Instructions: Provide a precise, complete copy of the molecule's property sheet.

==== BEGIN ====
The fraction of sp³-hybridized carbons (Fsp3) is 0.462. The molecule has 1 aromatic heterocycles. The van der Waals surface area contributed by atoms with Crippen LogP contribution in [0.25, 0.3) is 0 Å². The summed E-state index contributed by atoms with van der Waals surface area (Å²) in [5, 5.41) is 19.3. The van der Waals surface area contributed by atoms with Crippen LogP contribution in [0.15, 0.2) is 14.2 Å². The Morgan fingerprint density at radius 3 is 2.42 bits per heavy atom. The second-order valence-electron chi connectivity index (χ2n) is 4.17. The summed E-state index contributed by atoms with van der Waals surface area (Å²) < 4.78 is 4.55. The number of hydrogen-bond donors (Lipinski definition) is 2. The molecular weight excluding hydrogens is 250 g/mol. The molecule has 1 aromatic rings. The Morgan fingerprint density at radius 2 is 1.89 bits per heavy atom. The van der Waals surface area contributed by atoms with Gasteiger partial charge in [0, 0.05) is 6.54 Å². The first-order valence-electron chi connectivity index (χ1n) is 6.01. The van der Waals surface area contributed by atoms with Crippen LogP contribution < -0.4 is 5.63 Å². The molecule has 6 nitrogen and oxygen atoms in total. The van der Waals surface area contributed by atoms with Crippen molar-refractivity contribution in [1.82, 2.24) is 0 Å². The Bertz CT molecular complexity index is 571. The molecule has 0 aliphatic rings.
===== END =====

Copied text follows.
The fraction of sp³-hybridized carbons (Fsp3) is 0.462. The molecule has 1 aromatic heterocycles. The van der Waals surface area contributed by atoms with Crippen LogP contribution in [0.25, 0.3) is 0 Å². The summed E-state index contributed by atoms with van der Waals surface area (Å²) in [5, 5.41) is 19.3. The van der Waals surface area contributed by atoms with Crippen LogP contribution in [0.15, 0.2) is 14.2 Å². The Morgan fingerprint density at radius 3 is 2.42 bits per heavy atom. The second-order valence-electron chi connectivity index (χ2n) is 4.17. The summed E-state index contributed by atoms with van der Waals surface area (Å²) < 4.78 is 4.55. The number of hydrogen-bond donors (Lipinski definition) is 2. The molecular weight excluding hydrogens is 250 g/mol. The molecule has 1 aromatic rings. The Morgan fingerprint density at radius 2 is 1.89 bits per heavy atom. The van der Waals surface area contributed by atoms with Gasteiger partial charge in [0, 0.05) is 6.54 Å². The first-order valence-electron chi connectivity index (χ1n) is 6.01. The van der Waals surface area contributed by atoms with Crippen LogP contribution < -0.4 is 5.63 Å². The molecule has 6 nitrogen and oxygen atoms in total. The van der Waals surface area contributed by atoms with Crippen molar-refractivity contribution in [1.82, 2.24) is 0 Å². The Bertz CT molecular complexity index is 571. The molecule has 0 aliphatic rings.